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Christopher Gonzalez
Christopher Gonzalez

Breast [UPD]


Breast cancer is the second most common cancer in women after skin cancer. Mammograms can detect breast cancer early, possibly before it has spread. Explore the links on this page to learn more about breast cancer prevention, screening, treatment, statistics, research, clinical trials, and more.




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Whether you or a loved one are worried about developing breast cancer, have just been diagnosed, are going through breast cancer treatment, or are trying to stay well after treatment, this detailed information can help you find the answers you need.


In females, it serves as the mammary gland, which produces and secretes milk to feed infants.[2] Subcutaneous fat covers and envelops a network of ducts that converge on the nipple, and these tissues give the breast its size and shape. At the ends of the ducts are lobules, or clusters of alveoli, where milk is produced and stored in response to hormonal signals.[3] During pregnancy, the breast responds to a complex interaction of hormones, including estrogens, progesterone, and prolactin, that mediate the completion of its development, namely lobuloalveolar maturation, in preparation of lactation and breastfeeding.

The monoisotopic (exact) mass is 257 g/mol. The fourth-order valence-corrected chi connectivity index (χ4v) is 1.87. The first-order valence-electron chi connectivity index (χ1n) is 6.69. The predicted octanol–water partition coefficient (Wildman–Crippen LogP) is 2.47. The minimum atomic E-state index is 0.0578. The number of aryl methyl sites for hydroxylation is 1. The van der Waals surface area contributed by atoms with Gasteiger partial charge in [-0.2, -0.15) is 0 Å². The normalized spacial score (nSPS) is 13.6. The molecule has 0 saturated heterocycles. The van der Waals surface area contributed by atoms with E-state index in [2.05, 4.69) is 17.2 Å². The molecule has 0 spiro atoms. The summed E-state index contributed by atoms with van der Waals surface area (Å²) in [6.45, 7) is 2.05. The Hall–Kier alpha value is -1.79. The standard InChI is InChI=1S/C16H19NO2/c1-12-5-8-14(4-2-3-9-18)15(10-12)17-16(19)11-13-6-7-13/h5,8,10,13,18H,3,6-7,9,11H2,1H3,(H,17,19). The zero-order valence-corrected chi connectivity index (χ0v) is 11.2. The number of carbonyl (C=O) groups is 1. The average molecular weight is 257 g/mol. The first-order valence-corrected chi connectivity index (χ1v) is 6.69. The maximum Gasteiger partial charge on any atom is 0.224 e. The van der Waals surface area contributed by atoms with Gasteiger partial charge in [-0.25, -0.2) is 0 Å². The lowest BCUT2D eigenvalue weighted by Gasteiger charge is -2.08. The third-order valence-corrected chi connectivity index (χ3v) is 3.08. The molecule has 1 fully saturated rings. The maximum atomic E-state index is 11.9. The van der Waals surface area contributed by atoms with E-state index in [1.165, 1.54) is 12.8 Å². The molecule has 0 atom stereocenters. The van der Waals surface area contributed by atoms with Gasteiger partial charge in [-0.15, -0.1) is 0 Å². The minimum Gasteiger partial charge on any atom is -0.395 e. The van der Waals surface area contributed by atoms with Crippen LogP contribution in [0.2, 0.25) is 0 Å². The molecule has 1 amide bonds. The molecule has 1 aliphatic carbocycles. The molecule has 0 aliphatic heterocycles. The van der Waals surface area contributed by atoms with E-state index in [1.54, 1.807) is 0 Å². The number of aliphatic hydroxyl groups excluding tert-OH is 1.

A large number of colloquial terms for breasts are used in English, ranging from fairly polite terms to vulgar or slang.[7] Some vulgar slang expressions may be considered to be derogatory or sexist to women.[8]


Humans are the only mammals whose breasts become permanently enlarged after sexual maturity (known in humans as puberty). The reason for this evolutionary change was unknown.[9] Several hypotheses have been put forward:


It has been suggested by zoologists Avishag and Amotz Zahavi that the size of the human breasts can be explained by the handicap theory of sexual dimorphism. This would see the explanation for larger breasts as them being an honest display of the women's health and ability to grow and carry them in her life. Prospective mates can then evaluate the genes of a potential mate for their ability to sustain her health even with the additional energy demanding burden she is carrying.[14][10]


The zoologist Desmond Morris describes a sociobiological approach in his popular science book The Naked Ape. He suggests, by making comparisons with the other primates, that breasts evolved to replace swelling buttocks as a sex signal, of ovulation. He notes how humans have, relatively speaking, large penises as well as large breasts. Furthermore, early humans adopted bipedalism and face-to-face coitus. He therefore suggested enlarged sexual signals helped maintain the bond between a mated male and female even though they performed different duties and therefore were separated for lengths of time.[15][10][16]